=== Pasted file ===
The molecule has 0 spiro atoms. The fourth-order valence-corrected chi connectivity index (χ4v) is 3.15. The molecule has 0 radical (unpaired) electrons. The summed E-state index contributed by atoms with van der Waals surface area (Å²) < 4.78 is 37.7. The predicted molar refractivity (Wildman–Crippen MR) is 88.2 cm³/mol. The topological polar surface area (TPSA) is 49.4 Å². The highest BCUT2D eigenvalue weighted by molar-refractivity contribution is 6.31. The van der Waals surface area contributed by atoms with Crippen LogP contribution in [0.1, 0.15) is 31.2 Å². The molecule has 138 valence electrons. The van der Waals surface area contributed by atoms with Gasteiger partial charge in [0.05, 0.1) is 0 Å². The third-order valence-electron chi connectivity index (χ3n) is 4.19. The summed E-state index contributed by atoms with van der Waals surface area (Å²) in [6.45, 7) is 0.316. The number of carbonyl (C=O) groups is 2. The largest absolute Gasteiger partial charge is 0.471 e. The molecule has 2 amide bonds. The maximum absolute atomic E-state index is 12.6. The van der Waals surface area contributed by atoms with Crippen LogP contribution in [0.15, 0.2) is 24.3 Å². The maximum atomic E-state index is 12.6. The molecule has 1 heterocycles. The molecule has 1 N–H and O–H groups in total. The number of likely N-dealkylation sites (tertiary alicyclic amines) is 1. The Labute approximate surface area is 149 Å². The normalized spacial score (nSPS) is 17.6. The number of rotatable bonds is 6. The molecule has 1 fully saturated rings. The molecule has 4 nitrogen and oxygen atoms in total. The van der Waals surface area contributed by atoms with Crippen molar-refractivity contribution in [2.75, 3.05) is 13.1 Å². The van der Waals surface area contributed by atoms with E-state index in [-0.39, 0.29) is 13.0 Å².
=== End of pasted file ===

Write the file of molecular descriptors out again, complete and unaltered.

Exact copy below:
The molecule has 0 spiro atoms. The fourth-order valence-corrected chi connectivity index (χ4v) is 3.15. The molecule has 0 radical (unpaired) electrons. The summed E-state index contributed by atoms with van der Waals surface area (Å²) < 4.78 is 37.7. The predicted molar refractivity (Wildman–Crippen MR) is 88.2 cm³/mol. The topological polar surface area (TPSA) is 49.4 Å². The highest BCUT2D eigenvalue weighted by molar-refractivity contribution is 6.31. The van der Waals surface area contributed by atoms with Crippen LogP contribution in [0.1, 0.15) is 31.2 Å². The molecule has 138 valence electrons. The van der Waals surface area contributed by atoms with Gasteiger partial charge in [0.05, 0.1) is 0 Å². The third-order valence-electron chi connectivity index (χ3n) is 4.19. The summed E-state index contributed by atoms with van der Waals surface area (Å²) in [6.45, 7) is 0.316. The number of carbonyl (C=O) groups is 2. The largest absolute Gasteiger partial charge is 0.471 e. The molecule has 2 amide bonds. The maximum absolute atomic E-state index is 12.6. The van der Waals surface area contributed by atoms with Crippen LogP contribution in [0.15, 0.2) is 24.3 Å². The maximum atomic E-state index is 12.6. The molecule has 1 heterocycles. The molecule has 1 N–H and O–H groups in total. The number of likely N-dealkylation sites (tertiary alicyclic amines) is 1. The Labute approximate surface area is 149 Å². The normalized spacial score (nSPS) is 17.6. The number of rotatable bonds is 6. The molecule has 1 fully saturated rings. The molecule has 4 nitrogen and oxygen atoms in total. The van der Waals surface area contributed by atoms with Crippen molar-refractivity contribution in [2.75, 3.05) is 13.1 Å². The van der Waals surface area contributed by atoms with E-state index in [-0.39, 0.29) is 13.0 Å².